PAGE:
My rating: 4 of 5 stars
Much better than expected.
I came across this book while browsing ghost hunting blogs online. It took me some time to “pull the trigger” as it were and actually check it out, but I am glad I did.
First off, I will say that I’m not going to take a stance on whether I believe the book to be factual or not. It seems plausible, assuming you’re the sort who believes in this sort of thing, but much of the second half seems to borrow heavily from the presentation tactics of The Amityville Horror, which has me wary. The jury’s out in my head, but if you’re looking for something that is 100% one way or the other, you won’t find it here.
The writing is clear enough and technically sound for the most part; there may be an overabundance of quotation marks in places italics or dashes would have been better choices, but not too jarring. The layout is nice, the pictures are crisp. Overall, a very nice looking book, which is always a bonus in my opinion.
So far as content, it’s an interesting story and reasonably well presented. My one gripe in this department – which can’t really be counted as one, if you believe the story to be true – is that at the halfway mark, most of the “investigative” bits disappear and it becomes an ongoing docudrama told mostly in Facebook messages. This wouldn’t necessarily be a problem, except that it differs significantly from the first half, and there are multiple references to “things” happening at home that are never really addressed or discussed, behind in the background in favor of the ongoing Messenger-related saga of “Vincent” and his mum. Were there more references or explanation of what was happening to the author and how those events might tie to the overall situation, I suspect this rating could easily have gone up to 4 stars.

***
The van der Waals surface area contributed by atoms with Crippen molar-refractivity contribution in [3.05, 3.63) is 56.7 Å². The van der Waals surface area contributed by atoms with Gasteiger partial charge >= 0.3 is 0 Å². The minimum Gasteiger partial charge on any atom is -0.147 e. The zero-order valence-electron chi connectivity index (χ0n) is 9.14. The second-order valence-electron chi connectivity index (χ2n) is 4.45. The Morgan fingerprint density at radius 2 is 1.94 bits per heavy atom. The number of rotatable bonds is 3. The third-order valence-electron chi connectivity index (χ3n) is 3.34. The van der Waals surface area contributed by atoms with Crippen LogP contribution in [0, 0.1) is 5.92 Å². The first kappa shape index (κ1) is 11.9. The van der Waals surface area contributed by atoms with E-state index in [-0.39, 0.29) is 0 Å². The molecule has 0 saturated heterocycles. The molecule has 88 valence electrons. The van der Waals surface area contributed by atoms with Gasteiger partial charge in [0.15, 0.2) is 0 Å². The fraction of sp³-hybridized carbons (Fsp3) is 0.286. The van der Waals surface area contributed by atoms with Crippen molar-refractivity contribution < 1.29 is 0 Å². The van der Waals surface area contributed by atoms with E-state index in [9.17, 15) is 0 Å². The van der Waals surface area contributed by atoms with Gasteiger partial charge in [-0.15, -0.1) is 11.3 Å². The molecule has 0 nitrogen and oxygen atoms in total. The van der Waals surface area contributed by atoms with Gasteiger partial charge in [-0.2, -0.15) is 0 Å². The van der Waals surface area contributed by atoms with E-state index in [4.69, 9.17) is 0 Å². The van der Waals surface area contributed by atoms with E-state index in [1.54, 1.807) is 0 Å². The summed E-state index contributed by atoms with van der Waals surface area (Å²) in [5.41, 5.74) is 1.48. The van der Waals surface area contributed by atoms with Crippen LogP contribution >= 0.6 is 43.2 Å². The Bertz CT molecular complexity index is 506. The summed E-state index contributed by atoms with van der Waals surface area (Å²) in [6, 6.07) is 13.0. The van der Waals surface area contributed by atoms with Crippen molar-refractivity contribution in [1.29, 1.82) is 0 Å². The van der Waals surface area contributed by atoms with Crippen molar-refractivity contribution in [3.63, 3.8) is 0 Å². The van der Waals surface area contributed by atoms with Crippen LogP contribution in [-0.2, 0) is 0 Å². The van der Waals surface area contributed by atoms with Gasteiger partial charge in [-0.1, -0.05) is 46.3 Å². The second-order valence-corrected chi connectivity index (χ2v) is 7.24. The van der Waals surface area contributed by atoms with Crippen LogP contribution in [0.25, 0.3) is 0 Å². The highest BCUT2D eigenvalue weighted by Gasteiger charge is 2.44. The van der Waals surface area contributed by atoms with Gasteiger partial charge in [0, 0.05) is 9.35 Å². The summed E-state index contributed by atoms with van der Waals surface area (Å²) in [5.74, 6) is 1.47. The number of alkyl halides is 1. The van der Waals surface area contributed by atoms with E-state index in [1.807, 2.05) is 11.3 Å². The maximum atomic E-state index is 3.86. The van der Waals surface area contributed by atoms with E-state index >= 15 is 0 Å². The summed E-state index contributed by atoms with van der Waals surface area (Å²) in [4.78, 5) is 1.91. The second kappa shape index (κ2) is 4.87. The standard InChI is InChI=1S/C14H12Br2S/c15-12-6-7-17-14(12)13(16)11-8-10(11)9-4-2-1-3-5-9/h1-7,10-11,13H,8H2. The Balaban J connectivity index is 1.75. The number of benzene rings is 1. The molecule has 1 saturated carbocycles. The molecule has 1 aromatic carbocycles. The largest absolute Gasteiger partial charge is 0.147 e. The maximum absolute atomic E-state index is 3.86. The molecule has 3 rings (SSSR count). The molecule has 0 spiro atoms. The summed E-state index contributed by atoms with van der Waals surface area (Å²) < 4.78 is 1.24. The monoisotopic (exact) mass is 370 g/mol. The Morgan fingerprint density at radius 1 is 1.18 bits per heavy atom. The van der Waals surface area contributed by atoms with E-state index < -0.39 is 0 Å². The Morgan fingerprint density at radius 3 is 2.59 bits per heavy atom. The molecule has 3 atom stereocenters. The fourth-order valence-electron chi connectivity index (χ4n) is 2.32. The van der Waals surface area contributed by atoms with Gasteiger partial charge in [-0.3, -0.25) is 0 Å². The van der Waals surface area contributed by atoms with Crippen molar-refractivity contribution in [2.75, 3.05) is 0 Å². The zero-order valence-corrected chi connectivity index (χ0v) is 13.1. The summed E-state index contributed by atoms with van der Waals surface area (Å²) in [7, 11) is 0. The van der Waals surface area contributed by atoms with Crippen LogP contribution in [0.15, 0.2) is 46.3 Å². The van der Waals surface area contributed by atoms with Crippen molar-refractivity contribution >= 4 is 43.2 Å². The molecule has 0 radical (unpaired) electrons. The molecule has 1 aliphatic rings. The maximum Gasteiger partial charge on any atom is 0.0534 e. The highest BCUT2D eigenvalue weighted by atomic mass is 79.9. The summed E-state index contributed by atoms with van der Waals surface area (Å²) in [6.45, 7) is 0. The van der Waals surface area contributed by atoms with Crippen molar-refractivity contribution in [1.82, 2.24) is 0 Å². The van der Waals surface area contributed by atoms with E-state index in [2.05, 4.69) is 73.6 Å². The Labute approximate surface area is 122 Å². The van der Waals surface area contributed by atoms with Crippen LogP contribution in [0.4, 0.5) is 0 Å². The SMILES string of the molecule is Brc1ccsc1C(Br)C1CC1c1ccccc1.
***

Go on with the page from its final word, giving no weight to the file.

One thing I appreciated was the cries of “B.S.” regarding the original poster’s description of Harold the Haunted Doll; in particular, pointing out the stupidity of the FBI having X-Rays (taken from photographs…) that prove there’s a dead baby inside the doll amused me. Whether a tactic to increase believability later or merely another page in a well-contemplated narrative, the early debunking works and sets your brain up to think “Well, he said THIS was most assuredly NOT true, so maybe that means this part COULD be…” It works well.
Lastly, I have to say: I’m well steeped in horror of all kinds. Most of it doesn’t bother me. Not even a twitch or a shudder. During the initial chapters of this book, however, I was severely freaked out. I couldn’t point to any single thing and say “This is why!” The whole tale just bothered me, leading to a coffee overdose and cartoon therapy. That dread and worry fades entering into the second half, but the ghost – pardon the pun – of the feeling lingered over the rest of the book.
All in all, I’d say it’s worth checking out. The only things missing for a higher rating would have been fewer “I knew something about this but I’m not going to tell you” moments and perhaps something to break up the Facebook monotony in the second half. A well done effort overall, though.